• Kidney damage from the dye
  • Radiation
  • Death

Your medical team will probably tell you to:

  • Stop eating or drinking the night before the procedure.
  • Stop taking medications to treat arrhythmia several days before.
  • Ask the doctor if you should stop any other medications.
  • Ask the doctor about precautions if you have a pacemaker or implanted defibrillator.

The doctor will give you any other specific instructions.

A member of the medical team will put a needle into your forearm or hand that’s attached to a tube called an intravenous (IV) line. They’ll use it to give you a sedative, to relax you, or general anesthesia, to put you to sleep.

If you’re having catheter ablation, your doctor will numb an area near a vein on your groin, neck, or forearm. They’ll put a needle into the vein and run a small tube called a sheath through the needle. Catheters go through this sheath and into your veins to your heart. Your doctor can use electrodes or dye to find the cause of your arrhythmia and destroy unusual tissue.

You may feel some minor discomfort. Tell the medical team if you have severe pain or shortness of breath.

Surgical ablation is more complex. During a maze procedure, your doctor will cut down the center of your chest and separate your breastbone. They’ll attach a heart-lung bypass machine to keep your blood flowing. For other types, they’ll make one or more small cuts on your chest for the ablation instruments.

Cardiac ablation usually lasts 3 to 6 hours, but it depends on your case.

What is recovery like?

It depends on the type of procedure you have:

Catheter ablation. You may need to spend a night in the hospital, but most people can go home the same day. If so, you’ll rest in a recovery room for a few hours while a nurse closely watches your heart rate and blood pressure. You need to lie flat and still to prevent bleeding from where your skin was cut. Plan to have someone drive you home.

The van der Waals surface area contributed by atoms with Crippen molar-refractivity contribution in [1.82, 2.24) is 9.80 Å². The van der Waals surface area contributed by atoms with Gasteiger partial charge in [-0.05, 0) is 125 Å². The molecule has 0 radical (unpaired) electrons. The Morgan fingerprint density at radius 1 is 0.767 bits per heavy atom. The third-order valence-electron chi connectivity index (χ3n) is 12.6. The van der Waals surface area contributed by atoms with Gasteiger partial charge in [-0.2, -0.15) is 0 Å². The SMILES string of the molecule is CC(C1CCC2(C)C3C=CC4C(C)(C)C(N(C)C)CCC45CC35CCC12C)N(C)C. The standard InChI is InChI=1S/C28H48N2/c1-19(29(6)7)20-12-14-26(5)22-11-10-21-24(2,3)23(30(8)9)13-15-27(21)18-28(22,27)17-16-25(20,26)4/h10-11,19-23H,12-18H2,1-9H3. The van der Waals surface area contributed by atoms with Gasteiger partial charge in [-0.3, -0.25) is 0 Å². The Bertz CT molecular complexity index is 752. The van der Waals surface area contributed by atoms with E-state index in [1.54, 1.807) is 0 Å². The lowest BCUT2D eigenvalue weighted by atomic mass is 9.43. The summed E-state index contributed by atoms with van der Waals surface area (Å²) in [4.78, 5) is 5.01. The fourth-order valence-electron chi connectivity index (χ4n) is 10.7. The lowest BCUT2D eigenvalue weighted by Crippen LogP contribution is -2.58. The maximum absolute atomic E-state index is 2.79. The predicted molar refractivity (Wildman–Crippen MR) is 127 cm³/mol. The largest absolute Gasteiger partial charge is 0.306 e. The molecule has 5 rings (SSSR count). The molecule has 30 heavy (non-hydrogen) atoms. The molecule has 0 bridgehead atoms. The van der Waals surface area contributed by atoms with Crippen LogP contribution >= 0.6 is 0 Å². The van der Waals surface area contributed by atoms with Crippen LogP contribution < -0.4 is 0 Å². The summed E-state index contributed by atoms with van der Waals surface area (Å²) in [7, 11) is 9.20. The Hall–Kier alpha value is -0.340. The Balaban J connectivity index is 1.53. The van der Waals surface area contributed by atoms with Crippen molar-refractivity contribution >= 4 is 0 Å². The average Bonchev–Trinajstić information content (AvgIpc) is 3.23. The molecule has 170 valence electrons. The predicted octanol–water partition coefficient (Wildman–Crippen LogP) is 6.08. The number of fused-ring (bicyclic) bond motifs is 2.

The doctor will prescribe a medication to prevent blood clots and another to prevent AFib. You’ll probably take them for 2 months. A shower is OK once you’re home, but keep the water on the cooler side. Don’t take a bath, swim, or soak for 5 days or until the cuts have healed.

For the first week:

  • Don’t lift more than 10 pounds.
  • Skip activities that make you push or pull heavy things, like shoveling or mowing the lawn.
  • If you get tired, stop and rest.
  • Don’t exercise. You can go back to normal in week two.

Maze procedure. You’ll probably be in the hospital about a week. You’ll spend the first couple of days in an intensive care unit (ICU) and then move to a regular room before you go home. Full recovery takes about 6 to 8 weeks, but you should be able to return to normal activities within 2 or 3 weeks. You should start to feel better in about 4 weeks. You’ll probably take a blood thinner for about 3 months.

Mini maze. You’ll be in the ICU for a few hours to a day. You’ll probably stay for 2 to 4 days, total.

Open-heart maze. This is major surgery. You’ll spend a day or two in intensive care, and you may be in the hospital for up to a week. At first, you’ll feel very tired and have some chest pain. You can probably go back to work in about 3 months, but it may take 6 months to get back to normal. Once you’re home:

  • You may need someone to drive you for a while. The doctor will tell you when you can drive again.
  • You’ll probably need help at home.
  • You’ll need to go back in about 10 days to get the stitches out.
  • Don’t lift anything heavy for several weeks.

Convergent procedure. This usually requires a 2- to 3-day hospital stay. Recovery is similar to catheter ablation.

Life after cardiac ablation

Catheter ablation may not cure your AFib, but it will often ease your symptoms. You could still have AFib episodes during the first 3 months because it takes that long for the scars to form.

If you’ve had AFib a long time, you’ll probably need another treatment to keep your heartbeat regular. You may also need medicine to control your heart rhythm for a few months after the procedure.

Published by WebMD